Better to invest in a fund or try to be a private/hard money lender?

12 Replies

I've been spending a good deal of my time on this site lately looking into what it takes to being on the lending side - private / hard money lending, investing in notes, etc... Seems like there are a ton of legal regulations & landmines. I'm trying to do my investing in real estate on a part time basis and the goal is passive income.

Do you think it'd be better to just invest in a fund with a reputable person or company who already has the experience in doing this (whether it be a note fund or a private money/hard money lending fund)? Or worth it to figure it out on my own? Either way I would obviously do my homework to learn what I'm investing in, I'm just concerned about my ability to locate/evaluate good deals vs. someone who does this full time. Any advice is totally appreciated.

Account Closed . If the main goal is passive income through lending, find a reputable fund or ask for recommendations for one and invest with someone who already knows what they are doing. Lending is a different animal.

While I have not directly lent money to real estate investors, I brokered hard money loans back before the 2008 crash. I worked real closely with a principal of a hard money lending company that lent nationwide. I accompanied him on several on site due diligence inspections on deals I had sent him and learned a lot about the HML business. When we went on an on site due diligence inspection, we would meet the borrower/s, study the subject, the comps, the market and talk to knowledgeable local realtors to see if we could to get a good feel for the market. Then if we felt good about the deal, we would need to find a good local real estate attorney to act as the local lender's counsel to make sure that we were in compliance with the lending laws in that particular State and jurisdiction and our documents were drafted correctly to be enforceable in that jurisdiction.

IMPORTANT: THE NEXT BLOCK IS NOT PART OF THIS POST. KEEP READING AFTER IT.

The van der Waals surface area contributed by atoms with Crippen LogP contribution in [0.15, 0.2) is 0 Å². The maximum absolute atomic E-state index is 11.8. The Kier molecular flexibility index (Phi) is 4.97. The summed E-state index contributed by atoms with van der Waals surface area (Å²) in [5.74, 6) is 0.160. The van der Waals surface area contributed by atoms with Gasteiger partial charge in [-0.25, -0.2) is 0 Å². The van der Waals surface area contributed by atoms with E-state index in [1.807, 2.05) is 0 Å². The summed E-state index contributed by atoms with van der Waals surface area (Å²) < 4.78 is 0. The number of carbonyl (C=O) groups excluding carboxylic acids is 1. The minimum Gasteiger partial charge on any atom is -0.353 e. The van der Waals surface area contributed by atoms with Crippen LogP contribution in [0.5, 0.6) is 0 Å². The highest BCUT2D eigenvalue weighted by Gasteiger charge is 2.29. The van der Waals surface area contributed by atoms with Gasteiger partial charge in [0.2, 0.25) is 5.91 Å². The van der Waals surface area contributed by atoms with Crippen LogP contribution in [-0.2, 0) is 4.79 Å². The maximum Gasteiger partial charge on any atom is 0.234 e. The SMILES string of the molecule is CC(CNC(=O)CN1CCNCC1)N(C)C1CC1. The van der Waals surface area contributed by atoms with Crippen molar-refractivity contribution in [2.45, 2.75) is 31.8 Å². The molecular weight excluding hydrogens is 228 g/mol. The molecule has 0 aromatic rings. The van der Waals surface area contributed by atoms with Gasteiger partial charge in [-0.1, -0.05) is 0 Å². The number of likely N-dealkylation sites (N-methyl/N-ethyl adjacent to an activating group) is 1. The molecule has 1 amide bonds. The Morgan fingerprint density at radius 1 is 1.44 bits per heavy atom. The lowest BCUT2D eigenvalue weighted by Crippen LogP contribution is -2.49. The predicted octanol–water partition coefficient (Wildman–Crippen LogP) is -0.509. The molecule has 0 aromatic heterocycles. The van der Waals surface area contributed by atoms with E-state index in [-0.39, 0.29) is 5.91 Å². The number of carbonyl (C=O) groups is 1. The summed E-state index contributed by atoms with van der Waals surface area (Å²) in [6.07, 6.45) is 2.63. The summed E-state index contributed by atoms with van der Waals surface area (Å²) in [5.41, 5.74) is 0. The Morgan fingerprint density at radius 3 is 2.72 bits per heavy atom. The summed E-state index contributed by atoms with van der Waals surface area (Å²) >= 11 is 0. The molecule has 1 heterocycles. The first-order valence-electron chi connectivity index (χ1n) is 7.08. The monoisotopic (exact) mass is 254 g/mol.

Once the loan is in place, you need a system for servicing, accounting, making sure taxes and hazard insurance premiums are paid and.....a system for collections if things go wrong. If things go really wrong, you need to be on your game to legally take the property back and find a way to dispose of it.

Bottom line, to be a lender, your due diligence has to be top notch and you have to know everything you can about the subject property, the borrower and the market the subject is in. If you ask me, there are too many moving parts to handle to start out in lending without any prior experience. You can grow into it with time and experience but I would not start there.

Anthony M., Batch 21, LLC | [email protected] | 574‑208‑6865 | http://www.batch21.com

@James Wise Simple and to the point, advice noted, thank you.

@Anthony M. Thank you for the insight into the process, although I know that's just scratching the surface. Quite complex, but at least you seem to have a good handle on it.

Pretty convincing. If I invest in a fund, how involved can I get in the process? Am I shut out from "learning" as I invest?